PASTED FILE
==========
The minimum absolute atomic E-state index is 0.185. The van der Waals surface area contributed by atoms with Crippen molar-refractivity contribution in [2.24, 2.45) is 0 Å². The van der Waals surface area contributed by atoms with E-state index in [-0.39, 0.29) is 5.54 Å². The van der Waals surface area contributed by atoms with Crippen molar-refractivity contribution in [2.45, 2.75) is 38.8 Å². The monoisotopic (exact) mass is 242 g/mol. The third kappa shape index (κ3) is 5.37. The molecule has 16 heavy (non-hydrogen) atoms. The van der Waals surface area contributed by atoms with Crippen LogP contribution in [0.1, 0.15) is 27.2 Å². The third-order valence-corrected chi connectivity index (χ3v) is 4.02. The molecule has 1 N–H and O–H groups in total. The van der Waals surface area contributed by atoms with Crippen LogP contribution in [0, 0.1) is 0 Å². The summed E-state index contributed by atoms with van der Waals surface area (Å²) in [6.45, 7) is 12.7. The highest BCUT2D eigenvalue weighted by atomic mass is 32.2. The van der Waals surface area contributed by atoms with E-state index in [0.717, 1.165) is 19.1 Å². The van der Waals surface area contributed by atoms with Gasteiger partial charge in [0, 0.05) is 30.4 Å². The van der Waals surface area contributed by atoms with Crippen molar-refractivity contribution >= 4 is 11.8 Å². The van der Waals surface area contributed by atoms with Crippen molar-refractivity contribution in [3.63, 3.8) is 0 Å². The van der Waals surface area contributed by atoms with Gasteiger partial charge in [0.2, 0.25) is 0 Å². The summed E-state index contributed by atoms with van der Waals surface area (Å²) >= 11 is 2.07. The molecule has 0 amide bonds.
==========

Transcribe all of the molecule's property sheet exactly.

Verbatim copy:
The minimum absolute atomic E-state index is 0.185. The van der Waals surface area contributed by atoms with Crippen molar-refractivity contribution in [2.24, 2.45) is 0 Å². The van der Waals surface area contributed by atoms with E-state index in [-0.39, 0.29) is 5.54 Å². The van der Waals surface area contributed by atoms with Crippen molar-refractivity contribution in [2.45, 2.75) is 38.8 Å². The monoisotopic (exact) mass is 242 g/mol. The third kappa shape index (κ3) is 5.37. The molecule has 16 heavy (non-hydrogen) atoms. The van der Waals surface area contributed by atoms with Crippen LogP contribution in [0.1, 0.15) is 27.2 Å². The third-order valence-corrected chi connectivity index (χ3v) is 4.02. The molecule has 1 N–H and O–H groups in total. The van der Waals surface area contributed by atoms with Crippen LogP contribution in [0, 0.1) is 0 Å². The summed E-state index contributed by atoms with van der Waals surface area (Å²) in [6.45, 7) is 12.7. The highest BCUT2D eigenvalue weighted by atomic mass is 32.2. The van der Waals surface area contributed by atoms with E-state index in [0.717, 1.165) is 19.1 Å². The van der Waals surface area contributed by atoms with Gasteiger partial charge in [0, 0.05) is 30.4 Å². The van der Waals surface area contributed by atoms with Crippen molar-refractivity contribution >= 4 is 11.8 Å². The van der Waals surface area contributed by atoms with Crippen molar-refractivity contribution in [3.63, 3.8) is 0 Å². The van der Waals surface area contributed by atoms with Gasteiger partial charge in [0.2, 0.25) is 0 Å². The summed E-state index contributed by atoms with van der Waals surface area (Å²) >= 11 is 2.07. The molecule has 0 amide bonds.